Legislators and educators are praising the goals of merit scholarship promoted by Gov. Sean Parnell, and endorsed by the Legislature last year.
But they’re also raising concerns about its fairness to the state’s smaller and rural schools because of the advanced classes required to qualify for the scholarships.
That risks the Alaska Performance Scholarship program becoming an “elitist scholarship,” that goes to the same students who are already doing well and have many opportunities, said Sen. Albert Kookesh, D-Angoon.
Four years of math, science and language and other advanced classes are only available at the state’s bigger high schools, located in the biggest districts.
“These classes are not available in the districts I represent,” said Kookesh, representing mostly tiny communities from southern Southeast to the Interior.
“The governor’s response to me was correspondence (classes). To me that is not adequate or fair,” he said.
“It’s a wonderful bill, I love the message,” said Rep. Alan Dick, R-Stony River, and chairman of the House Education Committee.
He, too, doubted the scholarship plan would be fair to everyone.
“How can we meet the requirements in the remote villages so those students can qualify as much as somebody from Anchorage can?” Dick asked.
Superintendents who testified before the committee said their experience with distance education did not suggest that it was an adequate replacement for an actual teacher.
“With distance delivery you have to have a higher level of motivation among the students,” said Norman Eck, superintendent of the Northwest Arctic Borough School District.
Even in his district’s largest school, Kotzebue, it’s difficult to present all the classes needed. In his three single-teacher high schools, it’s impossible, he said.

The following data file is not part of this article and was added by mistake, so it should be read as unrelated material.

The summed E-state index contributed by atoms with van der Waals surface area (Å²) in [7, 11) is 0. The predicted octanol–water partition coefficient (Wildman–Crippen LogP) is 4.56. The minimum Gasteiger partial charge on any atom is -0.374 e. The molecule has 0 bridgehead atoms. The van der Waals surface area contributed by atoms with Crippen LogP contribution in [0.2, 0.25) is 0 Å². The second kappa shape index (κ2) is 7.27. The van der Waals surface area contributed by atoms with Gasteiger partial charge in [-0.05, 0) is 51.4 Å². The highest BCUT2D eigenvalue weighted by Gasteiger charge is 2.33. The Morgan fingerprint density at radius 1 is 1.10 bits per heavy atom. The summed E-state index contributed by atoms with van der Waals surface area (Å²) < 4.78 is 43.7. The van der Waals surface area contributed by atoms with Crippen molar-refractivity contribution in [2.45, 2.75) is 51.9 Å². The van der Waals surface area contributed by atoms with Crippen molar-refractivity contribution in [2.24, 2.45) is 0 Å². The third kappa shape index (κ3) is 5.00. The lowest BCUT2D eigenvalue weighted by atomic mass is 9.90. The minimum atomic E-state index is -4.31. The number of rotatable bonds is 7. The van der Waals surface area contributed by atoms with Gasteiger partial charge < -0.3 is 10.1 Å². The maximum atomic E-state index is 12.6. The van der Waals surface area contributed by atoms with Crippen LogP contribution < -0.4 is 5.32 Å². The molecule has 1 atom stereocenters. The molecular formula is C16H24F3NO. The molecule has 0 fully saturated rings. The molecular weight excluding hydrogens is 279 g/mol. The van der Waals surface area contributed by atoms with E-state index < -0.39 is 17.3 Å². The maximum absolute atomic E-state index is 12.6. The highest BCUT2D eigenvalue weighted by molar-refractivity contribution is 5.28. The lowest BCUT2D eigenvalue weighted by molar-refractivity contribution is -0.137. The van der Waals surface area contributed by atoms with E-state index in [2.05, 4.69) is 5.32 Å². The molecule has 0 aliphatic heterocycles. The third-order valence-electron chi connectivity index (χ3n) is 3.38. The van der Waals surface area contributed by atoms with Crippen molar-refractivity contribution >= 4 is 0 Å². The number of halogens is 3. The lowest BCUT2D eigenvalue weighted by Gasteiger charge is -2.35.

“We have bright students, and they deserve to have all of the post-secondary education and vocation education opportunities as everyone else,” he said.
Sitka School District Superintendent Steve Bradshaw said Sitka tried to use distance education to provide third- and fourth-year French to students after they lost their French teacher.
“Because I had a French teacher for years I could not leave those kids hanging out there, he said.
Sitka offered years three and four of French online, he said.
“It wasn’t real successful,” he said.
Rep. Beth Kerttula, D-Juneau, said legislators have been told by the Parnell administration new technologies such as distance education can make higher level classes available anywhere, but she doubted that the necessary broadband capacity has reached all of Alaska.
Eck said that despite a $1 million a year subsidy for broadband, in many of his Northwest Arctic schools it was too choppy to be fully effective.
“The pipeline just isn’t large enough,” he said.
Bradshaw said the college scholarships might not even be the best way to spend the money.
“If I had a magic wand and could wave it I would invest this money at the pre-K level and not the college level, and I think we’d end up with more kids in college” and technical or vocational school, he said.
Parnell has asked the Legislature for $400 million to create a scholarship endowment. The expected annual cost is about $20 million, according to the Department of Education.
Kerttula commended Parnell for his effort, but said it needs to be reworked to ensure rural students are treated fairly.
“I do not fault the governor for trying to do something good,” she said. “Now we’ve got to figure out how to make it equal.”
At a hearing before the House Education Committee Tuesday, small district superintendents agreed with the legislators.
• Contact reporter Pat Forgey at 586-4816 or Patrick.firstname.lastname@example.org.